Clients will say, (as they are already saying to the Advisers I train) “You mean I can get ALL of this, (i.e. Lifestyle Financial Planning)  without it costing me a penny more than I’m paying to my existing Adviser?!”  Answer: “er.. yep!”

To add to Phil’s distinction of Financial Advice versus Financial Planning I would to add one other dimension.

I’ve been promoting the idea since 1992 that a GOOD Financial Adviser wears ‘three hats’ – 1) Lifeplanner***, 2) Financial Planner and 3) Financial Adviser. Not only did I promote that idea, I delivered it. To EVERY single client.

Let’s get this straight. Lifeplanning is nothing more than doing a bloody good fact-find, to identify the sort of life a client has and the sort of life they want to keep. It will also include asking some simple questions (in the right order) to identify what needs to happen for each client to ‘live a life well lived’. ***It’s NOT about hugging trees, meditating, or bringing clients to tears. In the process of doing this ‘fact-find’ you obviously identify the financial products already held, together with incomes received & expenditure requirements going forward. When this has been done you can confidently move to the second stage:

Financial Planning. Knowing what your client wants to achieve (because of your GREAT fact-find), Financial Planning then identifies the resources available to a client right now (assets, incomes – i.e. the starting point), the resources that may be coming available in the future (future incomes / inflows) and more importantly for many clients, the resources that BETTER DAMN BECOME AVAILABLE to give that client the life they want. (This cannot be done without an understanding of a clients expenditure requirements throughout life combined with a meaningful lifetime cashflow. If it ain’t got a meaningful lifetime cashflow, it ain’t a financial plan).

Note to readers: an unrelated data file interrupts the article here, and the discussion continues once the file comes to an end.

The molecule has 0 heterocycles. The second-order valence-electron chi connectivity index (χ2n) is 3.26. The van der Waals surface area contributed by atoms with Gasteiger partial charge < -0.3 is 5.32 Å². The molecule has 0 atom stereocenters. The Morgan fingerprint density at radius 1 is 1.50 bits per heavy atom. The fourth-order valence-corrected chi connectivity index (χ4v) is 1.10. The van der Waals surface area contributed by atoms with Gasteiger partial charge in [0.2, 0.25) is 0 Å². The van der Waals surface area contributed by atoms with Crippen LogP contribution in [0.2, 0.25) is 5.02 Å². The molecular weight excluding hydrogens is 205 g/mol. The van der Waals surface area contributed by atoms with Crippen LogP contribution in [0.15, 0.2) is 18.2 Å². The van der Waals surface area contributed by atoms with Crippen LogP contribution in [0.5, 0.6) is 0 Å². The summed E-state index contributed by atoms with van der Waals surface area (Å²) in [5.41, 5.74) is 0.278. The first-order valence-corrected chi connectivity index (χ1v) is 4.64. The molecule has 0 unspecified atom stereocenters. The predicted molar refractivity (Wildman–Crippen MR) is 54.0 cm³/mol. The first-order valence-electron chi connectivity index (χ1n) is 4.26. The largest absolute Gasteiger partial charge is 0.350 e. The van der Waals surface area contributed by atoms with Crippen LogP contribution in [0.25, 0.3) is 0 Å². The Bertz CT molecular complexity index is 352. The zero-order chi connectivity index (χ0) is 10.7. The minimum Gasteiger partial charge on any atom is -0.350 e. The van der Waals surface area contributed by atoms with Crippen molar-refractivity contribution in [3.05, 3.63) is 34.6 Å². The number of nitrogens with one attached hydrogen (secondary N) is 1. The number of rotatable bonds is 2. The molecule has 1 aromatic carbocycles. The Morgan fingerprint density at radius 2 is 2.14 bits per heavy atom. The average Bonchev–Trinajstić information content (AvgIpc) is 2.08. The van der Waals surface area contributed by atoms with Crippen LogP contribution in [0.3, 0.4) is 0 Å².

Finally, the third stage of Financial Advice (independent or otherwise) which is the ‘product/solution/problem fixing’ advice concerning (and /or implementing) any financial products that MAY be necessary (if any) to achieve the client’s objectives identified by the Financial Plan – i.e. getting and keeping the life they want. (I personally believe that NO financial product should be implemented until the first two jobs have been done. Period.)

Unfortunately most financial products and investments have been sold – and are still being sold and implemented – WITHOUT doing the first two jobs. In the past this led to Advisers recommending unnecessary ‘sexy’ products, manufactured by ‘the Industry’, which just wanted (and still wants) Advisers to sell its ‘stuff’, and, more importantly get assets under management. But just look at the trouble that approach got us in to.

It’s still going on. With an ‘Industry’ intent on coming out with the ‘next shiny thing’ for Advisers to ‘sell’ or base their investment philosophy on, and with Advisers easily persuaded by the ‘powers that be’ no wonder so few Advisers are doing proper Financial Planning.

My fear is this; we have just one chance to create a Financial Planning profession. This requires that those calling themselves Financial Planners must stand up and be counted and actually DELIVER proper financial planning, to every client.

If they’re not doing so, then… please, please, please…. shouldn’t they stop calling themselves Financial Planners?

I’m sure you’ve heard this one: “If you always do what you always did, you’ll always get what you always got.”

For the ‘Industry’ that’s fine. For Financial Advisers, that’s not a good outcome.